Fermentation characteristics of various animal tissues by cheetah faecal inoculum
    Depauw, S. ; Bosch, G. ; Becker, A. ; Hesta, M. ; Whitehouse-Tedd, K. ; Hendriks, W.H. ; Janssens, G.P.J. - \ 2011
    In: Proceedings 15th congress European Society of Veterinary and Comparative Nutrition, Zaragoza, Spain, 14 - 16 September, 2011. - Zaragoza : Universidad Zaragoza - p. 46 - 46.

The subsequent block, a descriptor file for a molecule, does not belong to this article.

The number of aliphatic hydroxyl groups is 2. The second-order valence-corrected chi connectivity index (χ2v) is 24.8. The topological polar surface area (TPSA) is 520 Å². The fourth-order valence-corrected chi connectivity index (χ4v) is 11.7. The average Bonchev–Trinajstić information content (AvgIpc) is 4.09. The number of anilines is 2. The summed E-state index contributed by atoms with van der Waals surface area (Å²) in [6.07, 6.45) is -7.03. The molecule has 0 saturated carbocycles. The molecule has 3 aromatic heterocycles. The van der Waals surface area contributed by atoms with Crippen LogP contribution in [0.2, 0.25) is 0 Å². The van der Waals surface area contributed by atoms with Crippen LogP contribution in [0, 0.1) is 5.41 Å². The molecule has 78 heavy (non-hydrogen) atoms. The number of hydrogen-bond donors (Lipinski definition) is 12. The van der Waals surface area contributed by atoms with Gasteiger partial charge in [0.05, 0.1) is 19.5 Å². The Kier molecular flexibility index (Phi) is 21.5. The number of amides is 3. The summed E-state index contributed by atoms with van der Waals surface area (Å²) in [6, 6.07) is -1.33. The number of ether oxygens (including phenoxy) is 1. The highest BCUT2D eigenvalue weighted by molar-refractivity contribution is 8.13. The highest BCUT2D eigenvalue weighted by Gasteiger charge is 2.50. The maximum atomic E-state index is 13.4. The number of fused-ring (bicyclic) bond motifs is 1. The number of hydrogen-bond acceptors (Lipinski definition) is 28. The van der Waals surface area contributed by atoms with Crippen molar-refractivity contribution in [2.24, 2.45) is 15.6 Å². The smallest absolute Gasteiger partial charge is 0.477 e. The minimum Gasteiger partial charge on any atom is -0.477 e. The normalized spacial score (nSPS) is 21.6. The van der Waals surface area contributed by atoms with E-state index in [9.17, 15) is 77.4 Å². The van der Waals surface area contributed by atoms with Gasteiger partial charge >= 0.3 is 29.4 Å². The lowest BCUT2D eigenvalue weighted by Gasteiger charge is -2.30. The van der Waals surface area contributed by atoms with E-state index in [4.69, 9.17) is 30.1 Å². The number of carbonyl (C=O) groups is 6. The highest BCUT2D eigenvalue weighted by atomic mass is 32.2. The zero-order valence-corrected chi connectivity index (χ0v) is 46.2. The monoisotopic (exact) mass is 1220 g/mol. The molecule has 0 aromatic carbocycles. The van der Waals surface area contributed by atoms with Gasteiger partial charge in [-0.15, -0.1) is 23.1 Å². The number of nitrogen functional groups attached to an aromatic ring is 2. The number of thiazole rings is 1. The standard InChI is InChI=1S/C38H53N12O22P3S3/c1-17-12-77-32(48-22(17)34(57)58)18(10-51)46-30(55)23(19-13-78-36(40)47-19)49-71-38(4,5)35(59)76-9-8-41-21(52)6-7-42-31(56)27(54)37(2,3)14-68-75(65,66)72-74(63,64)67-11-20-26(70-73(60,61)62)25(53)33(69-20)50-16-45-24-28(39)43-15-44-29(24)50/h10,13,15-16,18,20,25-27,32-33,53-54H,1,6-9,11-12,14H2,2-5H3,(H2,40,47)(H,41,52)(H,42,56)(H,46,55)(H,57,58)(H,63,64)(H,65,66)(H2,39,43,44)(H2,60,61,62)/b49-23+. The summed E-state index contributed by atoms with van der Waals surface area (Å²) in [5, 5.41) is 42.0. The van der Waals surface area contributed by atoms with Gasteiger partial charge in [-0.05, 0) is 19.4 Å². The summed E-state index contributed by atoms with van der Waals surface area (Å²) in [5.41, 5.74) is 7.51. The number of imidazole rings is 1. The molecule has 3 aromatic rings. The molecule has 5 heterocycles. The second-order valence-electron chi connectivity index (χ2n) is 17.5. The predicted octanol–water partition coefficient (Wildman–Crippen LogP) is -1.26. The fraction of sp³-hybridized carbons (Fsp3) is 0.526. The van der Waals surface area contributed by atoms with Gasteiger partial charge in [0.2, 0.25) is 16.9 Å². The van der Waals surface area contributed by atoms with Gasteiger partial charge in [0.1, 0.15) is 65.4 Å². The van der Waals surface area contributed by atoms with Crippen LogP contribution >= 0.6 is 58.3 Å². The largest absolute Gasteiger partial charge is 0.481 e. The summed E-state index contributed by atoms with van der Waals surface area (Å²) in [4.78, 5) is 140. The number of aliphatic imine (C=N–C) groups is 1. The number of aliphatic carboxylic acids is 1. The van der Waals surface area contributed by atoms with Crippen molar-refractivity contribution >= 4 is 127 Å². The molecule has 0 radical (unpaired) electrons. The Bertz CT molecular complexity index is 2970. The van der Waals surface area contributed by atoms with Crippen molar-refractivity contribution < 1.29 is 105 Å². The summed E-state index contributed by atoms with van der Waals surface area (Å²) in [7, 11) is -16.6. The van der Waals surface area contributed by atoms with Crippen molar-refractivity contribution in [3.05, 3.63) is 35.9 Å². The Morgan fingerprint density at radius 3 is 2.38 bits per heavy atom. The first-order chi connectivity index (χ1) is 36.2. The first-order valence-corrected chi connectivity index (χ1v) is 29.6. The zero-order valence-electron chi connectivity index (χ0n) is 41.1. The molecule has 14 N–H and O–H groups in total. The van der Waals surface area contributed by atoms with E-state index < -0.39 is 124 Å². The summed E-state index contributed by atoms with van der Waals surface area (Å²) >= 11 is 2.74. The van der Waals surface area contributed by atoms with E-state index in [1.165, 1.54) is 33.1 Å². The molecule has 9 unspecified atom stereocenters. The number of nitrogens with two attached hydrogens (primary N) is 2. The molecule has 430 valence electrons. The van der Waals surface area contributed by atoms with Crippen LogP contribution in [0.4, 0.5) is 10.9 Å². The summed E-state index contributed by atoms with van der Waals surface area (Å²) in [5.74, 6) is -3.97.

Introduction: Recent studies in the cheetah (Acinonyx jubatus) show a role for undigested animal tissues (e.g. bone, cartilage, hair, skin, feathers) in hindgut fermentation of this strict carnivore (Depauw et al, 2010 a, b). This study aimed to compare the in vitro fermentation kinetics and end-product profiles of different animal-derived substrates, using cheetah faeces as an inoculum. Materials and methods: Fresh faecal samples of eight captive cheetahs were collected within 15 min of defecation, pooled and processed to be used as inoculum. The following raw and homogenised (1mm sieve) substrates were used: rabbit bone, rabbit hair, rabbit skin, whole rabbit, chicken cartilage, beef, beef + bone, beef + cartilage, beef + hair, and beef + skin. Cumulative gas production was continuously recorded over a 72 h period and samples of fermentation liquids were taken at 2, 7, 24 and 72 hours of incubation to determine the end product profile (short-chain fatty acids (SCFA), branched-chain fatty acids (BCFA), ammonia, indole, phenol, p-cresol). Results and discussion: All animal substrates showed an early occurrence of maximum gas production rates (Tmax = 0.1-0.7 h), which confirms our previous findings. Cartilage was highly fermentable and showed the highest gas production as well as SCFA production. Beef exhibited a lower gas production rate than cartilage, and was slower to achieve high SCFA concentrations, which were only detected after 7 hours of incubation, compared to 2 hours for cartilage. Compared to cartilage and beef, whole rabbit, rabbit bone, and skin were low fermentable, and hair exhibited the lowest gas and SCFA production. Fermentation of bone yielded ammonia concentrations that were twice as high as all other substrates. The combination of a fermentable substrate (beef) with low fermentable animal tissue showed no clear interactions. Conclusion: The present data indicate that cartilage and beef are well fermentable substrates for the cheetah, with cartilage being the most fermentable of both. Low fermentable substrates (hair, skin, bone) in homogenised forms did not appear to reduce the fermentation of beef in this in vitro set up. References: available on request.